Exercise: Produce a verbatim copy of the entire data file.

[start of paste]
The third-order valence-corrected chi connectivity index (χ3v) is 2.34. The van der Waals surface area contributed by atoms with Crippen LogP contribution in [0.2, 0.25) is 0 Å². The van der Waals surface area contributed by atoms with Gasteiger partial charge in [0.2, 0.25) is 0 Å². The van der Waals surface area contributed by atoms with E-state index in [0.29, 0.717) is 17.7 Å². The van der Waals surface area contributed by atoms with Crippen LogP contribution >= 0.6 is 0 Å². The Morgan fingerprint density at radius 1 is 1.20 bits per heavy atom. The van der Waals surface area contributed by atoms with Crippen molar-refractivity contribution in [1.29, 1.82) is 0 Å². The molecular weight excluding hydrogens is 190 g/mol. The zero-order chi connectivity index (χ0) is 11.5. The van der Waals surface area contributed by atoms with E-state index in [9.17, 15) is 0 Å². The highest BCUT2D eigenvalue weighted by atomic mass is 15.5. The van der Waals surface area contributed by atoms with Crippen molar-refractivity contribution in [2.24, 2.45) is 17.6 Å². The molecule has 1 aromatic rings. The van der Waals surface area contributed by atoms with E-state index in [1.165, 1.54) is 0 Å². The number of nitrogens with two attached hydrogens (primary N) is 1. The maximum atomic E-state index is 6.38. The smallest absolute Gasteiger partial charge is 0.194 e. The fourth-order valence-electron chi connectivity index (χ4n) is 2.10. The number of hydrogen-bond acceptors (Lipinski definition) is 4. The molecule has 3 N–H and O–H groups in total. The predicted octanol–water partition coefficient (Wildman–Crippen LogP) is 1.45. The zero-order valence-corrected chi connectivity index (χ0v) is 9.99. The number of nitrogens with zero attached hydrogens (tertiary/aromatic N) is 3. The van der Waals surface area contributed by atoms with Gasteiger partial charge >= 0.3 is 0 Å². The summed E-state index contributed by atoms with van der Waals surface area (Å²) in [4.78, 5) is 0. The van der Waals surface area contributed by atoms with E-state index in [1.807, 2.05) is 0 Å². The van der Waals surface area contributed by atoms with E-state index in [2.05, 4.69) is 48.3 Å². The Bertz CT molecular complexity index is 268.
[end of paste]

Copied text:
The third-order valence-corrected chi connectivity index (χ3v) is 2.34. The van der Waals surface area contributed by atoms with Crippen LogP contribution in [0.2, 0.25) is 0 Å². The van der Waals surface area contributed by atoms with Gasteiger partial charge in [0.2, 0.25) is 0 Å². The van der Waals surface area contributed by atoms with E-state index in [0.29, 0.717) is 17.7 Å². The van der Waals surface area contributed by atoms with Crippen LogP contribution >= 0.6 is 0 Å². The Morgan fingerprint density at radius 1 is 1.20 bits per heavy atom. The van der Waals surface area contributed by atoms with Crippen molar-refractivity contribution in [1.29, 1.82) is 0 Å². The molecular weight excluding hydrogens is 190 g/mol. The zero-order chi connectivity index (χ0) is 11.5. The van der Waals surface area contributed by atoms with E-state index in [9.17, 15) is 0 Å². The highest BCUT2D eigenvalue weighted by atomic mass is 15.5. The van der Waals surface area contributed by atoms with Crippen molar-refractivity contribution in [2.24, 2.45) is 17.6 Å². The molecule has 1 aromatic rings. The van der Waals surface area contributed by atoms with E-state index in [1.165, 1.54) is 0 Å². The number of nitrogens with two attached hydrogens (primary N) is 1. The maximum atomic E-state index is 6.38. The smallest absolute Gasteiger partial charge is 0.194 e. The fourth-order valence-electron chi connectivity index (χ4n) is 2.10. The number of hydrogen-bond acceptors (Lipinski definition) is 4. The molecule has 3 N–H and O–H groups in total. The predicted octanol–water partition coefficient (Wildman–Crippen LogP) is 1.45. The zero-order valence-corrected chi connectivity index (χ0v) is 9.99. The number of nitrogens with zero attached hydrogens (tertiary/aromatic N) is 3. The van der Waals surface area contributed by atoms with Gasteiger partial charge >= 0.3 is 0 Å². The summed E-state index contributed by atoms with van der Waals surface area (Å²) in [4.78, 5) is 0. The van der Waals surface area contributed by atoms with E-state index in [1.807, 2.05) is 0 Å². The van der Waals surface area contributed by atoms with E-state index in [2.05, 4.69) is 48.3 Å². The Bertz CT molecular complexity index is 268.